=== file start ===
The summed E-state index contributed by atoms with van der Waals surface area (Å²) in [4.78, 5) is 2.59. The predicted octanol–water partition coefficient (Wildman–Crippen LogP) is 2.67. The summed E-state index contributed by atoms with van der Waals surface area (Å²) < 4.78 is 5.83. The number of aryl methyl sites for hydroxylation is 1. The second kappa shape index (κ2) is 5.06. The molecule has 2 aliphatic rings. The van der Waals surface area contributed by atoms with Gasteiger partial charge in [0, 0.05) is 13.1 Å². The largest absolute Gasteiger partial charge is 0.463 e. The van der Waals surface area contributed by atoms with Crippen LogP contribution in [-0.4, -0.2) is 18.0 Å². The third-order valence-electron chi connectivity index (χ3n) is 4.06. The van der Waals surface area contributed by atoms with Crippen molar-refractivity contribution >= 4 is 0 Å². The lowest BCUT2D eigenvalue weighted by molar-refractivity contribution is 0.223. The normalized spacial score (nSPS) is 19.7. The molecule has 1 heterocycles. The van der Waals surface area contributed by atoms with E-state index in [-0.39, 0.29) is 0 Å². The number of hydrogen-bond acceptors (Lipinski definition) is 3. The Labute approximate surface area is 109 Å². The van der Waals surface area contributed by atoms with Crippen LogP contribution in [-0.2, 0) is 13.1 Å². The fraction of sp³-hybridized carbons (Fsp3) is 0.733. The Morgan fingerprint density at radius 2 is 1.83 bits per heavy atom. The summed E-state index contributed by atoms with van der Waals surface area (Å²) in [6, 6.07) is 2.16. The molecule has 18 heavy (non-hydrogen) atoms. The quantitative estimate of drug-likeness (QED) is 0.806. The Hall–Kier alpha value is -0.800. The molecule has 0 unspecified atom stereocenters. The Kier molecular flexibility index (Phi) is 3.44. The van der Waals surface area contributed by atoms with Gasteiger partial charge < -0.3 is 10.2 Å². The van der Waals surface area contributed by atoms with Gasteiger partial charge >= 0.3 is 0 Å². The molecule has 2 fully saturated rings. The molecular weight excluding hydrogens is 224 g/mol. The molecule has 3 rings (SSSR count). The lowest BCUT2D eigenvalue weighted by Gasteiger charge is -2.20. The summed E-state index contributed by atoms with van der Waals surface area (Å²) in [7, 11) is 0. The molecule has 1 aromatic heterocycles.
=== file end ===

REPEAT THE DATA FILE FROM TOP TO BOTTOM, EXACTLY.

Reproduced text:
The summed E-state index contributed by atoms with van der Waals surface area (Å²) in [4.78, 5) is 2.59. The predicted octanol–water partition coefficient (Wildman–Crippen LogP) is 2.67. The summed E-state index contributed by atoms with van der Waals surface area (Å²) < 4.78 is 5.83. The number of aryl methyl sites for hydroxylation is 1. The second kappa shape index (κ2) is 5.06. The molecule has 2 aliphatic rings. The van der Waals surface area contributed by atoms with Gasteiger partial charge in [0, 0.05) is 13.1 Å². The largest absolute Gasteiger partial charge is 0.463 e. The van der Waals surface area contributed by atoms with Crippen LogP contribution in [-0.4, -0.2) is 18.0 Å². The third-order valence-electron chi connectivity index (χ3n) is 4.06. The van der Waals surface area contributed by atoms with Crippen molar-refractivity contribution >= 4 is 0 Å². The lowest BCUT2D eigenvalue weighted by molar-refractivity contribution is 0.223. The normalized spacial score (nSPS) is 19.7. The molecule has 1 heterocycles. The van der Waals surface area contributed by atoms with E-state index in [-0.39, 0.29) is 0 Å². The number of hydrogen-bond acceptors (Lipinski definition) is 3. The Labute approximate surface area is 109 Å². The van der Waals surface area contributed by atoms with Crippen LogP contribution in [-0.2, 0) is 13.1 Å². The fraction of sp³-hybridized carbons (Fsp3) is 0.733. The Morgan fingerprint density at radius 2 is 1.83 bits per heavy atom. The summed E-state index contributed by atoms with van der Waals surface area (Å²) in [6, 6.07) is 2.16. The molecule has 18 heavy (non-hydrogen) atoms. The quantitative estimate of drug-likeness (QED) is 0.806. The Hall–Kier alpha value is -0.800. The molecule has 0 unspecified atom stereocenters. The Kier molecular flexibility index (Phi) is 3.44. The van der Waals surface area contributed by atoms with Gasteiger partial charge < -0.3 is 10.2 Å². The van der Waals surface area contributed by atoms with Gasteiger partial charge >= 0.3 is 0 Å². The molecule has 2 fully saturated rings. The molecular weight excluding hydrogens is 224 g/mol. The molecule has 3 rings (SSSR count). The lowest BCUT2D eigenvalue weighted by Gasteiger charge is -2.20. The summed E-state index contributed by atoms with van der Waals surface area (Å²) in [7, 11) is 0. The molecule has 1 aromatic heterocycles.